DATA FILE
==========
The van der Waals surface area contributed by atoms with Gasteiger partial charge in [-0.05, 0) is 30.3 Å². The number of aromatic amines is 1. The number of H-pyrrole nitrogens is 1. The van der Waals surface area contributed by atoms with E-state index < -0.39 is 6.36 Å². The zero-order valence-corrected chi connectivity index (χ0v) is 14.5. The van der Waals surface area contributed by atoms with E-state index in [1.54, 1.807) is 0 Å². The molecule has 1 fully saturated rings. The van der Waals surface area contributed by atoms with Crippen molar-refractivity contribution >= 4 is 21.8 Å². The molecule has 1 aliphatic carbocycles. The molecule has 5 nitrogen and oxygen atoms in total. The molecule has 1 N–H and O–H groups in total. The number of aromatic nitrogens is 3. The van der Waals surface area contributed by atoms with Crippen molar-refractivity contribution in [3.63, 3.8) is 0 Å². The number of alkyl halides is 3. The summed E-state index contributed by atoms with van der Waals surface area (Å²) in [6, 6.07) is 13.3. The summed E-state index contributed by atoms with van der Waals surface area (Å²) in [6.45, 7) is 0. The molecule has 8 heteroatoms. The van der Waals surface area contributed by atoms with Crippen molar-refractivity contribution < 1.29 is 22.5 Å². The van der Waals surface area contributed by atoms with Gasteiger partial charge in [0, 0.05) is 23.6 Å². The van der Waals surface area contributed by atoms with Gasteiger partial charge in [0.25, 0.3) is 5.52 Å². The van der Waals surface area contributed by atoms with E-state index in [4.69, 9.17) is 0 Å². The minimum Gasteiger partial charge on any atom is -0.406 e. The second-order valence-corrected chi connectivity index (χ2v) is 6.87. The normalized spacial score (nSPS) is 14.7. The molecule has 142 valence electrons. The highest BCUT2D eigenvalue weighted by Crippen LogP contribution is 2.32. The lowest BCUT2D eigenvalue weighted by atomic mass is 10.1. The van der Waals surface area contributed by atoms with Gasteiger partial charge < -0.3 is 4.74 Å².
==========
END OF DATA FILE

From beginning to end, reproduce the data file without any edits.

The van der Waals surface area contributed by atoms with Gasteiger partial charge in [-0.05, 0) is 30.3 Å². The number of aromatic amines is 1. The number of H-pyrrole nitrogens is 1. The van der Waals surface area contributed by atoms with E-state index < -0.39 is 6.36 Å². The zero-order valence-corrected chi connectivity index (χ0v) is 14.5. The van der Waals surface area contributed by atoms with E-state index in [1.54, 1.807) is 0 Å². The molecule has 1 fully saturated rings. The van der Waals surface area contributed by atoms with Crippen molar-refractivity contribution >= 4 is 21.8 Å². The molecule has 1 aliphatic carbocycles. The molecule has 5 nitrogen and oxygen atoms in total. The molecule has 1 N–H and O–H groups in total. The number of aromatic nitrogens is 3. The van der Waals surface area contributed by atoms with Crippen molar-refractivity contribution in [3.63, 3.8) is 0 Å². The number of alkyl halides is 3. The summed E-state index contributed by atoms with van der Waals surface area (Å²) in [6, 6.07) is 13.3. The summed E-state index contributed by atoms with van der Waals surface area (Å²) in [6.45, 7) is 0. The molecule has 8 heteroatoms. The van der Waals surface area contributed by atoms with Crippen molar-refractivity contribution < 1.29 is 22.5 Å². The van der Waals surface area contributed by atoms with Gasteiger partial charge in [0, 0.05) is 23.6 Å². The van der Waals surface area contributed by atoms with Gasteiger partial charge in [0.25, 0.3) is 5.52 Å². The van der Waals surface area contributed by atoms with E-state index in [4.69, 9.17) is 0 Å². The minimum Gasteiger partial charge on any atom is -0.406 e. The second-order valence-corrected chi connectivity index (χ2v) is 6.87. The normalized spacial score (nSPS) is 14.7. The molecule has 142 valence electrons. The highest BCUT2D eigenvalue weighted by Crippen LogP contribution is 2.32. The lowest BCUT2D eigenvalue weighted by atomic mass is 10.1. The van der Waals surface area contributed by atoms with Gasteiger partial charge < -0.3 is 4.74 Å².